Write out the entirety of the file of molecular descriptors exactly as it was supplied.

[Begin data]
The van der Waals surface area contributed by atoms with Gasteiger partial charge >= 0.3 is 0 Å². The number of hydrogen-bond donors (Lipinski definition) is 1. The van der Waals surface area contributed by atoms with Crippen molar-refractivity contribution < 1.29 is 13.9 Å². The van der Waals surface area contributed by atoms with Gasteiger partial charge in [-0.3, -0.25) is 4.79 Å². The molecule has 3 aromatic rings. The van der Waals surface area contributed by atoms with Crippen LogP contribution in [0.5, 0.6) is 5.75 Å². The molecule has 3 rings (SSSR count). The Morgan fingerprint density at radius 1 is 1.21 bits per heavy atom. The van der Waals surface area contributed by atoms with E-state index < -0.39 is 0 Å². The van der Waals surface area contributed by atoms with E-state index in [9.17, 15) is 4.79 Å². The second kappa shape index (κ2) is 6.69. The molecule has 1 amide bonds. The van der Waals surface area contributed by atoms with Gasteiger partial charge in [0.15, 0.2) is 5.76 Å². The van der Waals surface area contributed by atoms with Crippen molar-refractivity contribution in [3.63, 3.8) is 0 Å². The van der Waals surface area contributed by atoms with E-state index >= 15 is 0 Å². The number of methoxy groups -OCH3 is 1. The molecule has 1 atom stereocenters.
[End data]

The van der Waals surface area contributed by atoms with Gasteiger partial charge >= 0.3 is 0 Å². The number of hydrogen-bond donors (Lipinski definition) is 1. The van der Waals surface area contributed by atoms with Crippen molar-refractivity contribution < 1.29 is 13.9 Å². The van der Waals surface area contributed by atoms with Gasteiger partial charge in [-0.3, -0.25) is 4.79 Å². The molecule has 3 aromatic rings. The van der Waals surface area contributed by atoms with Crippen LogP contribution in [0.5, 0.6) is 5.75 Å². The molecule has 3 rings (SSSR count). The Morgan fingerprint density at radius 1 is 1.21 bits per heavy atom. The van der Waals surface area contributed by atoms with E-state index < -0.39 is 0 Å². The van der Waals surface area contributed by atoms with E-state index in [9.17, 15) is 4.79 Å². The second kappa shape index (κ2) is 6.69. The molecule has 1 amide bonds. The van der Waals surface area contributed by atoms with Gasteiger partial charge in [0.15, 0.2) is 5.76 Å². The van der Waals surface area contributed by atoms with Crippen molar-refractivity contribution in [3.63, 3.8) is 0 Å². The van der Waals surface area contributed by atoms with E-state index >= 15 is 0 Å². The number of methoxy groups -OCH3 is 1. The molecule has 1 atom stereocenters.